RIP to this Alpha-Talent
August 20, 2013, Elmore Leonard Dead at 87
Wilson Mizner described Tinsel Town as “a trip through a sewer in a glass-bottomed boat”, a dream factory where crass commercialism regularly trumps art. Even so, literary heavyweights like F. Scott Fitzgerald and Evelyn Waugh labored in the lucrative Hollywood trenches as screenwriters. Beneath the glitz and glamour, grim reality served up plenty of juicy material. Swimming with the showbiz sharks paid off.
I loved the movie Get Shorty. So did Elmore Leonard. The author of the book-into-movie is the éminence gris of crime fiction. If I want to read a good story about bad guys, well, Leonard is ’nuff said brilliant.
Hollywood is full of Leonard fans. Studios have been making movies out of his western stories and crime novels since the 1950s. He might be called a genre writer but he’s taken seriously, very seriously, by the literary crowd. So, how does he do it?
Well, I started this post intending to write about Hollywood novels like The Last Tycoon (Fitzgerald) and The Loved One (Waugh). But I’m both chronically distracted and thoroughly smitten by Elmore.
Get Shorty by Elmore Leonard
Nobody writes openings like Elmore Leonard.
When Chili first came to Miami Beach twelve years ago they were having one of their off-and-on cold winters: thirty-four degrees the day he met Tommy Carlo for lunch at Vesuvio’s on South Collins and had his leather jacket ripped off.
You need to know about this because you need to know why there’s bad blood between Chili Palmer and Ray Bones, the guy who stole his coat and is now his boss—and has ordered him to collect $4,200 from a dead guy. Except the guy didn’t die; he went to Las Vegas with $300,000. So Chili goes to Las Vegas, one thing leads to another, and pretty soon he’s in Los Angeles, hanging out with a movie producer named Harry Zimm and learning what it takes to be a player in Hollywood.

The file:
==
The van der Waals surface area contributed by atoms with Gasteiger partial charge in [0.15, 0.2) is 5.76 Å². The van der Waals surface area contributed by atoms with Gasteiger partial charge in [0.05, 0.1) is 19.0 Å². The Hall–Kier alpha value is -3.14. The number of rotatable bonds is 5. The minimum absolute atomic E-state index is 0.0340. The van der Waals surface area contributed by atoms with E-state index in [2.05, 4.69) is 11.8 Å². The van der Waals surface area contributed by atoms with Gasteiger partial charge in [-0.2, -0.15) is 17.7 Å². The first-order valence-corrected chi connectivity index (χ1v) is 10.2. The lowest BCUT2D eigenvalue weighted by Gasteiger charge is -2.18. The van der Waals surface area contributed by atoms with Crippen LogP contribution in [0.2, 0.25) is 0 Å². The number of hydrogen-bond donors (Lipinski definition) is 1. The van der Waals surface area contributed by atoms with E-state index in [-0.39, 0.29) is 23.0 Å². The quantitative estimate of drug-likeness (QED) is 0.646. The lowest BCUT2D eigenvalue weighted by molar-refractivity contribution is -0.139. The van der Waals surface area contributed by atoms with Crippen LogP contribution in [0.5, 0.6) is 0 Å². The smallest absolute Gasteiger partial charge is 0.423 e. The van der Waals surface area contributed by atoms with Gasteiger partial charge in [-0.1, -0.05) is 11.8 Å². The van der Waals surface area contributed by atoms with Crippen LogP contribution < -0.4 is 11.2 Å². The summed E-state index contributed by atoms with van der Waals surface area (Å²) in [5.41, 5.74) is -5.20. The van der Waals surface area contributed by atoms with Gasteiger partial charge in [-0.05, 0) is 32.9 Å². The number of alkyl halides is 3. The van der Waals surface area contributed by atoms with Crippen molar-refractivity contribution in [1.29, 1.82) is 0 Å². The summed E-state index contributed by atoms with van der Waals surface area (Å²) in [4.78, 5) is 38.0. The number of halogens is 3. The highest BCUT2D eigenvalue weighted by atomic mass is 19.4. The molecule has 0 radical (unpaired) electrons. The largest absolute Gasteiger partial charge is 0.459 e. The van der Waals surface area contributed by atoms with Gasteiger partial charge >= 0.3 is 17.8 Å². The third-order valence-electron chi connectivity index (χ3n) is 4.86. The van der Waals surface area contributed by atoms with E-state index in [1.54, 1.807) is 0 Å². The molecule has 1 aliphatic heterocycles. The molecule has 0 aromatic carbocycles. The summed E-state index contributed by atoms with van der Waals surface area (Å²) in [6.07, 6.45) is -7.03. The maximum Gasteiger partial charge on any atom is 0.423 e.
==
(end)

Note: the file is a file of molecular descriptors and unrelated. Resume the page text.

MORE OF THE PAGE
Leonard hits the comic bulls-eye with this laugh-out-loud page turner full of zingy one-liners about a small time loan shark chin-deep in colorful lowlifes.
Be Cool by Elmore Leonard
In the sequel to Get Shorty, Leonard pokes fun at the Hollywood scene and the task of a sequel writer. He takes readers on a back-side tour of Tinseltown’s other big business—the music industry.
Leonard needed lyrics and inspiration for a fictional band, so he did some schmoozing with singers. Hanging out at a lounge in L.A., he heard a Stone Coyotes performance and it was love at first sight for this book/band couple.
The Hot Kid by Elmore Leonard
Slick cars, speakeasies, bank robbers and shoot-outs in Oklahoma during the 20s and 30s ~ another joy ride with crackling dialogue and characters that jump off the page. Leonard says of his characters, “I like ’em all, but if one doesn’t work, I’ll have him shot.”
A campy cast, snappy talk, and all the twists and turns I expect, Mr. Paradise is Elmore Leonard at home in Detroit and Master of the Cooliverse.
And then there’s Swag, where you root for the crooks. Killshot has Leonard’s best-ever opening chapter. Freaky Deaky is full of articulate profane dudes involved in a slippery scheme. Raylan is about a drily witty cop who shoots villains without blinking an eye.
In Elmore Leonard capers, you always know very soon who killed whom, who is in charge of the scam, what the criminal’s plan is. What fills the novels – joyously, incomparably – is talk.
Do you like characters who stand outside the normal run of things?
Ones that discuss diction? investigate dialogue? tell stories?
Are you an Elmore Leonard fan yet?
Meet you here next Sunday.
- Tributes: Elmore Leonard (wnyc.org)
- Novelist, screenwriter Elmore Leonard dies at 87 (today.com)
- Elmore Leonard, author of Get Shorty and Out of Sight, dies (theguardian.com)
- Best-selling author Elmore Leonard dies at 87 (goerie.com)
- Elmore Leonard’s Cinematic Impact – Writing Himself into Modern Movie History (twcc.com)